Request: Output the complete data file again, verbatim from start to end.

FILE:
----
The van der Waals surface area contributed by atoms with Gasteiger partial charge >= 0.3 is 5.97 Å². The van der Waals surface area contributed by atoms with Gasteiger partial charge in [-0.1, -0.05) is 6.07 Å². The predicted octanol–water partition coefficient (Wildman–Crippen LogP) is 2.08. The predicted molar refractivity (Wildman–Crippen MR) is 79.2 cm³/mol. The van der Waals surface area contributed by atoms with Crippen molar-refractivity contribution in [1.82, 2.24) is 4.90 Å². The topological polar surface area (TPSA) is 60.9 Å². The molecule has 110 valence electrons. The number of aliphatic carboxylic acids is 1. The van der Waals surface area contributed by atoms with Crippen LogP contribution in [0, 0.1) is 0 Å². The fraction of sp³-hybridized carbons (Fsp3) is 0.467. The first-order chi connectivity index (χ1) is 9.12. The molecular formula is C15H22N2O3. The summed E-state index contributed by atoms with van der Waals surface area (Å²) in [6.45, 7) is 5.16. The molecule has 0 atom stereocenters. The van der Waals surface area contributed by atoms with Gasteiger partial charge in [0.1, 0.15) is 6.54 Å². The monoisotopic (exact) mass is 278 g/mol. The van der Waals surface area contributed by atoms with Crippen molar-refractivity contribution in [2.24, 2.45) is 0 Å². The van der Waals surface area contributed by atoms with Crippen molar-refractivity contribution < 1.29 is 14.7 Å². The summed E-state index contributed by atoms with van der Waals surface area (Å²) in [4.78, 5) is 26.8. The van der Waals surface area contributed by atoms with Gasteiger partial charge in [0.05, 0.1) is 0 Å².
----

The van der Waals surface area contributed by atoms with Gasteiger partial charge >= 0.3 is 5.97 Å². The van der Waals surface area contributed by atoms with Gasteiger partial charge in [-0.1, -0.05) is 6.07 Å². The predicted octanol–water partition coefficient (Wildman–Crippen LogP) is 2.08. The predicted molar refractivity (Wildman–Crippen MR) is 79.2 cm³/mol. The van der Waals surface area contributed by atoms with Crippen molar-refractivity contribution in [1.82, 2.24) is 4.90 Å². The topological polar surface area (TPSA) is 60.9 Å². The molecule has 110 valence electrons. The number of aliphatic carboxylic acids is 1. The van der Waals surface area contributed by atoms with Crippen LogP contribution in [0, 0.1) is 0 Å². The fraction of sp³-hybridized carbons (Fsp3) is 0.467. The first-order chi connectivity index (χ1) is 9.12. The molecular formula is C15H22N2O3. The summed E-state index contributed by atoms with van der Waals surface area (Å²) in [6.45, 7) is 5.16. The molecule has 0 atom stereocenters. The van der Waals surface area contributed by atoms with Gasteiger partial charge in [0.1, 0.15) is 6.54 Å². The monoisotopic (exact) mass is 278 g/mol. The van der Waals surface area contributed by atoms with Crippen molar-refractivity contribution in [2.24, 2.45) is 0 Å². The van der Waals surface area contributed by atoms with Crippen molar-refractivity contribution < 1.29 is 14.7 Å². The summed E-state index contributed by atoms with van der Waals surface area (Å²) in [4.78, 5) is 26.8. The van der Waals surface area contributed by atoms with Gasteiger partial charge in [0.05, 0.1) is 0 Å².